An Indiana teenager died after undertaking a social media challenge dubbed the “choking game,” his parents said.
Mason Bogard’s mother Joann Jackson Bogard said that her son participated in the challenge on May 1.
“We’ve learned that Mason attempted a challenge that he saw on social media and it went horribly wrong. The challenge that Mason tried was the choking challenge. The challenge is based on the idea that you choke yourself to the point of almost passing out and then stop. It’s supposed to create a type of high. Unfortunately, it has taken the lives of many young people too early and it will take our precious Mason,” she wrote in a Facebook post.
Bogard said she wanted parents to pay attention to what their children look at on social media.
Steve, Taylor, and I want to take this time to provide everyone with an update on Mason. We felt it was important for…
“We want to plead with you from the bottom of our hearts…please pay attention to what your children look at on social media. I know our kids always complain that we’re being too overprotective but it’s ok, it’s our job,” she wrote.
Bogard said that her son’s organs were going to be donated, a fitting action since “he was an extremely generous young man.”
“Thank you all again for your outpouring of love, support and prayers. Hug your children, tell them you love them. Enjoy every moment and let the little issues go. We know in our hearts that Mason’s love, generosity, and compassion will live on through those that he is about to save,” she added.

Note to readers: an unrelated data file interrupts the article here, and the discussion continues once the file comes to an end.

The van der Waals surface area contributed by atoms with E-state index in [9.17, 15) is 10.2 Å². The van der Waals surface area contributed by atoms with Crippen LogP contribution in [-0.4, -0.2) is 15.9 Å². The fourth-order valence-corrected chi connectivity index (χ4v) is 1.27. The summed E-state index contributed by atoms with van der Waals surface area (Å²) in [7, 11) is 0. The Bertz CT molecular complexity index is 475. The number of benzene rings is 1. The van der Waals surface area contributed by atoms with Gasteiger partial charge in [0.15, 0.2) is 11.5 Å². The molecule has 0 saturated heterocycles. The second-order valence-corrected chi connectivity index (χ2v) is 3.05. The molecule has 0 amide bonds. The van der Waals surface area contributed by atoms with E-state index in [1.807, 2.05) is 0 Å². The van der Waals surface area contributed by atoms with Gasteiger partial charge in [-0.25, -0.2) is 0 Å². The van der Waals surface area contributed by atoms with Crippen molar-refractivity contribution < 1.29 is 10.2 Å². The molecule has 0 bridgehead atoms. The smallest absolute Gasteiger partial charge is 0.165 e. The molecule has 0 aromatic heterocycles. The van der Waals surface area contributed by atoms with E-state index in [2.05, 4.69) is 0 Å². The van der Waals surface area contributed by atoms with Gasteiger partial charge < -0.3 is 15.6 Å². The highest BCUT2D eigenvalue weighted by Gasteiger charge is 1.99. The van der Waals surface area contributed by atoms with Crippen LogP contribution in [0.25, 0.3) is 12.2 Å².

According to the Centers for Disease Control and Prevention (CDC), the “choking game” started as far back as 1995.
The so-called game “is defined as self-strangulation or strangulation by another person with the hands or a noose to achieve a brief euphoric state caused by cerebral hypoxia,” it states. “Serious neurologic injury or death can result if strangulation is prolonged.”
Using news media reports, the CDC said it identified 82 people whose deaths were likely from the challenge between 1995 and 2007. Seventy-one were male and the mean age was 13.3 years. The cases were restricted to people 19 years old or younger.
In one case, the agency said a 13-year-old boy arrived home after school in February 2006 in a good mood and had dinner with his family before heading to his bedroom to do his homework.
“Approximately 1 hour later, his mother went to check on him and discovered him slumped in a corner with a belt around his neck. His face was blue. The mother began cardiopulmonary resuscitation while one of the other children called an ambulance. The boy died at a local hospital 1 hour later. No suicide note was found. The county medical examiner ruled that the death resulted from accidental asphyxiation by hanging. In the weeks following his death, multiple teens told the director of a local counseling agency that the choking game had been played at local parties,” it said.
Another case cited was that of a 13-year-old girl who was found dead in her bedroom after her brother went inside her room to see why she hadn’t gone downstairs for breakfast.
“No suicide note was found. The medical examiner determined that the teen had died at 9.30 p.m. the previous night. After the teen’s death, the family learned that the girl had confided in a cousin that she recently had played the choking game in the locker room at school and that a group of girls at her school had been suspended for playing the choking game,” the CDC said.
The agency advised: “Parents, educators, and health-care providers should learn about the choking game and be able to recognize any of the following warning signs in youths: mention of the choking game (or the game by its other names); bloodshot eyes; marks on the neck; frequent, severe headaches; disorientation after spending time alone; and ropes, scarves, and belts tied to bedroom furniture or doorknobs or found knotted on the floor.”